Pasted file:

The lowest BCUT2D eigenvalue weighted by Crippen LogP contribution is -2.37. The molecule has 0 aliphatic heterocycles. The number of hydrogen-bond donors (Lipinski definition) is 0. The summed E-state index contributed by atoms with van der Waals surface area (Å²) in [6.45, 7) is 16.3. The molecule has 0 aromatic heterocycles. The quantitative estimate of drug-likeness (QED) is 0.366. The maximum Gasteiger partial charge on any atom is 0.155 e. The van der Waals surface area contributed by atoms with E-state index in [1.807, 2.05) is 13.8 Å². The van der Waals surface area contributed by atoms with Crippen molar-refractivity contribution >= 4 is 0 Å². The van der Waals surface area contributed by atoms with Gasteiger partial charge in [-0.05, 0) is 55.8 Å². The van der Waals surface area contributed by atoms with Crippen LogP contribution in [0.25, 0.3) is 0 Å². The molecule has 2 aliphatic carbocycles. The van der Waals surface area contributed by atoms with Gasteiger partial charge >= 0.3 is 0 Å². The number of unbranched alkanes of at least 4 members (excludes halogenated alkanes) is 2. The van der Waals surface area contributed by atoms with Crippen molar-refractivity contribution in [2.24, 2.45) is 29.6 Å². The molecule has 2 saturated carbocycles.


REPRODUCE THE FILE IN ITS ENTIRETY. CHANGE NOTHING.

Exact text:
The lowest BCUT2D eigenvalue weighted by Crippen LogP contribution is -2.37. The molecule has 0 aliphatic heterocycles. The number of hydrogen-bond donors (Lipinski definition) is 0. The summed E-state index contributed by atoms with van der Waals surface area (Å²) in [6.45, 7) is 16.3. The molecule has 0 aromatic heterocycles. The quantitative estimate of drug-likeness (QED) is 0.366. The maximum Gasteiger partial charge on any atom is 0.155 e. The van der Waals surface area contributed by atoms with E-state index in [1.807, 2.05) is 13.8 Å². The van der Waals surface area contributed by atoms with Crippen molar-refractivity contribution >= 4 is 0 Å². The van der Waals surface area contributed by atoms with Gasteiger partial charge in [-0.05, 0) is 55.8 Å². The van der Waals surface area contributed by atoms with Crippen LogP contribution in [0.25, 0.3) is 0 Å². The molecule has 2 aliphatic carbocycles. The van der Waals surface area contributed by atoms with Gasteiger partial charge >= 0.3 is 0 Å². The number of unbranched alkanes of at least 4 members (excludes halogenated alkanes) is 2. The van der Waals surface area contributed by atoms with Crippen molar-refractivity contribution in [2.24, 2.45) is 29.6 Å². The molecule has 2 saturated carbocycles.